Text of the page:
Is an operating department assistant (ODA) called to A&E for RSI?

In answer to this question 65% of anaesthetists and 49% of A&E consultants thought an ODA would be called to A&E when rapid sequence induction is undertaken.

How much anaesthetic training would be required before A&E specialist registrars could undertake RSI?

Responses to this question are shown in table 3.

Table 3

Time required for anaesthetic training before A&E specialist registrars could undertake RSI (%)

Given appropriate training and support, should an A&E specialist registrar undertake RSI?

In answer to the above question 20% of the anaesthetists said yes, 44% said yes in certain circumstances, and 36% said no. The corresponding results for the A&E consultants were yes 38%, in certain circumstances 46%, and no 16%.


There was a good response rate to this questionnaire on the attitudes and beliefs of A&E and anaesthetic consultants to the practice of RSI by A&E staff. The questionnaire was distributed on the basis of new A&E attendances, to assess the practices in departments in which there would be likely to be junior, middle grade, and senior cover.

Most of the data are self evident and do not need lengthy discussion. There may be differences between beliefs and actual practice. The concerns of both groups are highlighted.

As expected, most RSIs in the A&E department are carried out at present by anaesthetists. Clearly there are a number of hospitals where the anaesthetic team are unaware that RSI may be undertaken by A&E staff. In the majority of departments anaesthetic help is available in less than five minutes. In some cases, however, there is an unacceptable delay and training resident A&E staff to perform RSI may be of benefit.

It is interesting that two thirds of A&E departments appear to be willing to undertake RSI when no anaesthetic help is available. Only one third of anaesthetic replies considered this a possibility. Generally it was considered that only middle and senior grades would undertake RSI. A senior house officer post in A&E is often part of a junior anaesthetic trainee's curriculum. As such they would be appropriately trained to undertake the technique and may be a useful liaison between anaesthetic and A&E departments.

Although 80% of respondents have specialist registrars in their departments, in only one third of departments is such cover available throughout the 24 period. If A&E is to provide advanced emergency airway management staff must be available within minutes. Consideration must therefore be given to A&E middle grades being resident on site.

It is surprising that in only two thirds of cases of RSI in A&E performed by anaesthetists an ODA is called.

One of the most contentious issues is the amount of training necessary to undertake RSI. Anaesthetic trainees usually perform on call duties alone after a minimum of three months supervision. In our survey there was a wide range of responses. In A&E specialist registrar training programmes, a three month training period in anaesthetics is routinely completed: 52% of A&E consultants and 71% of anaesthetists think this is inadequate. In contrast 75% of A&E replies and 52% of anaesthetic replies thought that six months' training would be sufficient. There may be a place for specific courses in RSI for A&E staff to supplement standard training, similar to those already provided in the United States. Residency programmes in the USA now routinely include training in RSI.6, 7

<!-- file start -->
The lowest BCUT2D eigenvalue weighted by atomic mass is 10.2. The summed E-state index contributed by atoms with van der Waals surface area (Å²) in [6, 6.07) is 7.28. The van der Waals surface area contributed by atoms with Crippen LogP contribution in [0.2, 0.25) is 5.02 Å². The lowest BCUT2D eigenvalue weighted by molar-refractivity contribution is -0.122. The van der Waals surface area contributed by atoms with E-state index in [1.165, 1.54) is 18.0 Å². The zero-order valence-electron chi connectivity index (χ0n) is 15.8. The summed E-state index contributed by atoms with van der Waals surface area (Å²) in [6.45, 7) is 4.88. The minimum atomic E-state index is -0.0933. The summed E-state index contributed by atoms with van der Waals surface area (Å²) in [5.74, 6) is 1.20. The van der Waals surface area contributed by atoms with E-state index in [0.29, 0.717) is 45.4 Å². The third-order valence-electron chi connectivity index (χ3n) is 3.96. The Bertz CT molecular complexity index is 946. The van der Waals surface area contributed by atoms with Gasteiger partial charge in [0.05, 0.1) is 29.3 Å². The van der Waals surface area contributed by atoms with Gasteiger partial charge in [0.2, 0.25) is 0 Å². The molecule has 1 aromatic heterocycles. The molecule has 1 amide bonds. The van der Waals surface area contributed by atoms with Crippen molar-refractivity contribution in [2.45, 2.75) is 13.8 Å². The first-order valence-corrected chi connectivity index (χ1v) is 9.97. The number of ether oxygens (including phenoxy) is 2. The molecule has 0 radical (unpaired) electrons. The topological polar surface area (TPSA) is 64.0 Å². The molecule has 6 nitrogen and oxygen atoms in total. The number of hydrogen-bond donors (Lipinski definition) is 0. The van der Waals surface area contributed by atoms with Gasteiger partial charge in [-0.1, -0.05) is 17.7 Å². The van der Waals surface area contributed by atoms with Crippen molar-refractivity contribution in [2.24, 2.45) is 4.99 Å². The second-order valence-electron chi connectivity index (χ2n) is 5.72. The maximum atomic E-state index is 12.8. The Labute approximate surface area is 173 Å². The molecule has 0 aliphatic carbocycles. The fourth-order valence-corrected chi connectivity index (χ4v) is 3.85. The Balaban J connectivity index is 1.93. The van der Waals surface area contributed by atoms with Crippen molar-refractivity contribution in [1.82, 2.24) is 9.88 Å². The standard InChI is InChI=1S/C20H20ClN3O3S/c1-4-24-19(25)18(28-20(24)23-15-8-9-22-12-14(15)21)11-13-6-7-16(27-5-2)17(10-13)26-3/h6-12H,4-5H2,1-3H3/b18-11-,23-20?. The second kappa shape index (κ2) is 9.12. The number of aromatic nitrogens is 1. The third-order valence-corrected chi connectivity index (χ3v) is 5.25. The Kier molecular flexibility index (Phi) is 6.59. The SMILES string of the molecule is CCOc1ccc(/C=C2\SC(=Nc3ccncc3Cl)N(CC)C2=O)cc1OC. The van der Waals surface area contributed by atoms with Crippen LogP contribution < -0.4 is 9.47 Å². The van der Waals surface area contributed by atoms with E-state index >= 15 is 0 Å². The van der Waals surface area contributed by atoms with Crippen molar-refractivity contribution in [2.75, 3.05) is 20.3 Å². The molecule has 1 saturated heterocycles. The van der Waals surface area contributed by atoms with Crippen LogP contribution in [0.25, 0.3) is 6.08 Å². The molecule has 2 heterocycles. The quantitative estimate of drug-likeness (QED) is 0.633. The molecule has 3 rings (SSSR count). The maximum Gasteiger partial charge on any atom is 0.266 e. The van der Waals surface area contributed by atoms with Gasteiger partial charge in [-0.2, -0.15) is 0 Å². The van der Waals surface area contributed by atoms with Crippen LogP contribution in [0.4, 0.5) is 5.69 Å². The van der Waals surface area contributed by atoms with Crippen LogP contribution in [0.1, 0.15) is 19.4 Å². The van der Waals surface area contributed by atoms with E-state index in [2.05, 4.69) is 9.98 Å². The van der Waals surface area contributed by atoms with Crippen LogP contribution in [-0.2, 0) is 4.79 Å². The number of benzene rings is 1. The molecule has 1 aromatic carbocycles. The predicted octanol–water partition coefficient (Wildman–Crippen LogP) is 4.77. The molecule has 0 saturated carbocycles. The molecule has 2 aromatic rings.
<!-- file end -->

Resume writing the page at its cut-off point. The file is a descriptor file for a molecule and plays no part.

Most respondents thought that with appropriate training and support A&E staff should perform RSI, either routinely or in certain circumstances. In the United States RSI is the cornerstone of advanced airway management in the emergency department and studies have shown it can be carried out safely. Kenny et al describe minor complication rates of 6% and no major complications.5 In a study of 417 RSI by Tayal et al, “major” complications were seen in 1.4%.6 Walls et al, in a series of 1288 emergency department intubations, documented an overall complication rate of 12%, with a major complication rate of 3% for RSI.8 It is difficult to compare these figures with those for anaesthetists as emergency department patients represent a distinct high risk subgroup. It is clear from the comments of anaesthetists that they are concerned that critically ill patients requiring immediate airway protection are the most difficult cases to manage. These are the patients who can least afford to wait for an anaesthetist to arrive in A&E. It seems inappropriate to suggest that A&E staff should perform RSI only when an anaesthetist is unavailable. It has been suggested that as emergency physicians are familiar with the acutely ill patient, they are the most appropriate group to manage the airway. If the practice of RSI by A&E staff is limited to the occasional attempt in the sickest patients skill decay will be an issue. However if A&E staff perform the majority of RSIs, either with or without anaesthetic support, there will be opportunity to maintain skills. There is little documented evidence of the number of RSIs anaesthetists require to maintain competence.

In other countries RSI is becoming standard emergency medicine practice.9 A&E medicine uses techniques from many specialties and there is no fundamental reason why RSI should be limited to anaesthetic practice. Clearly further discussion is needed to take this issue forward.


We would like to thank Mr J P Sloan and Dr A McGowan for their advice.



  • Conflict of interest: none.

  • Funding: none.